Senior Home Care Acquisition

In December 2013, we completed the Senior Home Care Acquisition for $95 million, which was financed through operating cash flows and proceeds from our ABL Facility. The Senior Home Care Acquisition included 47 home health locations in Florida and Louisiana.

HCP Acquisition

In November 2013, we signed a definitive agreement with HCP to acquire the real estate associated with nine nursing centers that we leased from HCP for approximately $83 million. The annual lease payments for these nursing centers were approximately $9 million. We completed the acquisition of seven of these nursing centers during 2013 for a total consideration of approximately $61 million. The two remaining facilities were acquired in February 2014.


IntegraCare Acquisition

In August 2012, we completed the IntegraCare Acquisition for $71 million in cash plus a potential $4 million cash earn out based on 2013 earnings growth, which was financed through operating cash flows and proceeds from our ABL Facility. The IntegraCare Acquisition included 47 home health and hospice locations across Texas.

Professional Acquisition

In September 2011, we completed the Professional Acquisition for $51 million, which was financed through operating cash flows and proceeds from our ABL Facility. The Professional Acquisition included 27 home health and hospice locations in northern California, Arizona, Nevada and Utah.

Divestitures

Vibra Sale In September 2013, we completed the sale of the Vibra Facilities for approximately $187 million to an affiliate of Vibra. The net proceeds of approximately $180 million from this transaction were used to reduce borrowings under our ABL Facility.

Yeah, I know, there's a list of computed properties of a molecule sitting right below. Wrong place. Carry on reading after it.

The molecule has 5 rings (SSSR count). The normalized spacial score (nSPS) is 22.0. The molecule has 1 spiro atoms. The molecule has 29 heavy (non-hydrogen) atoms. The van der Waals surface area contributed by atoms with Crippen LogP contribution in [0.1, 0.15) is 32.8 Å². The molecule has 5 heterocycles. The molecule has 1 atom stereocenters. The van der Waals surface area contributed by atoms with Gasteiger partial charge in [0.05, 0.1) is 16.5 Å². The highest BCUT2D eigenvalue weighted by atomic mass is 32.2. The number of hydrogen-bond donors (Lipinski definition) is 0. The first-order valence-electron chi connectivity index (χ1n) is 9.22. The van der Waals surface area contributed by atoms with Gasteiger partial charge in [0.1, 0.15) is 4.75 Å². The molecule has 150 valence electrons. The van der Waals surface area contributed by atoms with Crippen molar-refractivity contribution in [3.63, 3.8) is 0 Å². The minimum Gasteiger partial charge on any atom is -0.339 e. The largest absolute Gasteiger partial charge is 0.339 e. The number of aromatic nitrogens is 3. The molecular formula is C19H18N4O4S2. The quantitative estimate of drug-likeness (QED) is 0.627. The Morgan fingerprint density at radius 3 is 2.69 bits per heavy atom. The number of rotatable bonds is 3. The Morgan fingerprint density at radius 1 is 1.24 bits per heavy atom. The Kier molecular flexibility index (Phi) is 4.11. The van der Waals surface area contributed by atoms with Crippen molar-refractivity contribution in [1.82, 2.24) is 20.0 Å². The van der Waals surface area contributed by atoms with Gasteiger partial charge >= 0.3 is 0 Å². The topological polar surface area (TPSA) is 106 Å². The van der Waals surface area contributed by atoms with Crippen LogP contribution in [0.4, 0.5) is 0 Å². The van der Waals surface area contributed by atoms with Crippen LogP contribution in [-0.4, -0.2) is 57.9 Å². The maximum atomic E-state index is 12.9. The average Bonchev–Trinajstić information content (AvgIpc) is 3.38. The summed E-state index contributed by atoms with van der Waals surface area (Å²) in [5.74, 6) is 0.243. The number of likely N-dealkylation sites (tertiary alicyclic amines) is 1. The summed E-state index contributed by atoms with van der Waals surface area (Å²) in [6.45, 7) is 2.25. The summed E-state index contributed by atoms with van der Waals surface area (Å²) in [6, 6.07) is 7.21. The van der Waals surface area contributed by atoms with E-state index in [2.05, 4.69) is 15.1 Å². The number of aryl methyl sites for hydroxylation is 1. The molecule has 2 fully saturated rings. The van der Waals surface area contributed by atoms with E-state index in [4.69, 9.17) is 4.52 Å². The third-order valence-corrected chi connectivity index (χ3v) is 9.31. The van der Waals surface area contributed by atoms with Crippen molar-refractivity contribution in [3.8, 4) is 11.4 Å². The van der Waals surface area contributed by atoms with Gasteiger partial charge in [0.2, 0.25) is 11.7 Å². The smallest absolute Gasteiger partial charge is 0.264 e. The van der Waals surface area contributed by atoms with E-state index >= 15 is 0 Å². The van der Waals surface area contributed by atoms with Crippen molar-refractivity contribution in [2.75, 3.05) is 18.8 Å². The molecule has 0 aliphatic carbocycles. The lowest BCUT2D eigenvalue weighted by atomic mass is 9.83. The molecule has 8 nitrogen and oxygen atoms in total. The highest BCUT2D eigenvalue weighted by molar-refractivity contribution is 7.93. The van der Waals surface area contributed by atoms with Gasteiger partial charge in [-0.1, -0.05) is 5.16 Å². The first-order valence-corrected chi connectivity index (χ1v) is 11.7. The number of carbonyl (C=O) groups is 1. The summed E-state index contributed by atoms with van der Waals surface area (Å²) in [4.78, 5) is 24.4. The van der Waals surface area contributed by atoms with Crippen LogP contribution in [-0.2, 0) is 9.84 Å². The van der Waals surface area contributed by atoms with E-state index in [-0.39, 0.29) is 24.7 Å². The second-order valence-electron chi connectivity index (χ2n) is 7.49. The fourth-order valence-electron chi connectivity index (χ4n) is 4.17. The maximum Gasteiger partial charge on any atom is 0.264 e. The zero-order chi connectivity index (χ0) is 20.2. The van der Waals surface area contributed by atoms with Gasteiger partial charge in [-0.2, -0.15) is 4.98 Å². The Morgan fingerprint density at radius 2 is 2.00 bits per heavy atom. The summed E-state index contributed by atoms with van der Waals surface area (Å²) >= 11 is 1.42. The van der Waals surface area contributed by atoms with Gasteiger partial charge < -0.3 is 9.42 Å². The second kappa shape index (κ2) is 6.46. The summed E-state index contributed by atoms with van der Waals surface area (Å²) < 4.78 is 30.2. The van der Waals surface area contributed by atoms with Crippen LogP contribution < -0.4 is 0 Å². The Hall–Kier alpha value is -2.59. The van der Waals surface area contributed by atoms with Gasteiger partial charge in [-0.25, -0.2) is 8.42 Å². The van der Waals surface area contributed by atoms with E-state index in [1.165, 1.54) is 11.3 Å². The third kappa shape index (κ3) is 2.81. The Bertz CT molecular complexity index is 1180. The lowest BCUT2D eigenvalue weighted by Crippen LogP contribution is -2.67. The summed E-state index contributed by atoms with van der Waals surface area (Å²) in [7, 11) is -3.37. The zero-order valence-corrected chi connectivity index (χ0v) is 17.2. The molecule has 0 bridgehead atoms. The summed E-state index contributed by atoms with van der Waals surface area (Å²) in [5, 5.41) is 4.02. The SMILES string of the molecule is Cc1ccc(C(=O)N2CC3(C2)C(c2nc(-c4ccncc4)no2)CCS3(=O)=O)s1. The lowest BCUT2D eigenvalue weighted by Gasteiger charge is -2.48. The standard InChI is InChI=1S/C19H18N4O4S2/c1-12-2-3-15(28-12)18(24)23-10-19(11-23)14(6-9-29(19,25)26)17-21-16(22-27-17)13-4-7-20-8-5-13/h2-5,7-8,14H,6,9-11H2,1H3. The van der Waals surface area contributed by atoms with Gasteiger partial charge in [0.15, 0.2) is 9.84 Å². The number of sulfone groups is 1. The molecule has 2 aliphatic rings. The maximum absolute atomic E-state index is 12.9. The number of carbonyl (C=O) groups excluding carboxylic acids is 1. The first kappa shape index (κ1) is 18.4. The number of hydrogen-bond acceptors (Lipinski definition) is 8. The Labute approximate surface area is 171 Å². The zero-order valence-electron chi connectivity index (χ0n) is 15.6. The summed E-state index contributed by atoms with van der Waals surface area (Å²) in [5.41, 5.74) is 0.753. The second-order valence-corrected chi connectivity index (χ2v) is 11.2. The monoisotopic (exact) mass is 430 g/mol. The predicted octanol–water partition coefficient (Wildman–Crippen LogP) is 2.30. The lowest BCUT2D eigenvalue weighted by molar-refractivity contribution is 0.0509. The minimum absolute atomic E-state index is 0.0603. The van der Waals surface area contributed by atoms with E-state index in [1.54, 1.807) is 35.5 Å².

The Vibra Facilities consist of 14 TC hospitals containing 1,002 licensed beds, one IRF containing 44 licensed beds and one nursing center containing 135 licensed beds. Six of the TC hospitals and the one nursing center were owned facilities. The remaining Vibra Facilities were leased. The Vibra Facilities generated revenues of approximately $272 million and segment operating income of approximately $40 million (excluding the allocation of approximately $8 million of overhead costs) for the year ended December 31, 2012. The Vibra Facilities had aggregate rent expense of approximately $12 million for the year ended December 31, 2012.

We recorded a loss on divestiture of $94 million ($74 million net of income taxes) for the year ended December 31, 2013 related to the Vibra Facilities. The loss on divestiture included a $69 million write-off of goodwill, which was allocated based upon the relative fair value of the Vibra Facilities, and a $21 million write-off of intangible assets.

Signature Sale In July 2013, we completed the sale of the Signature Facilities for approximately $47 million to affiliates of Signature. The proceeds from this transaction were used to reduce the borrowings under our ABL Facility.

The Signature Facilities contain 900 licensed beds. Five of the Signature Facilities were owned facilities and the remaining Signature Facilities were leased. The Signature Facilities generated revenues of approximately $63 million and segment operating income of approximately $11 million (excluding the allocation of approximately $2 million of overhead costs) for the year ended December 31, 2012. The Signature Facilities had aggregate rent expense of approximately $2 million for the year ended December 31, 2012.

We recorded a loss on divestiture of $2 million ($1 million net of income taxes) for the year ended December 31, 2013 related to the Signature Facilities.

The results of operations and losses on divestiture of operations, net of income taxes, for the Signature Facilities and the Vibra Facilities were reclassified to discontinued operations during 2013.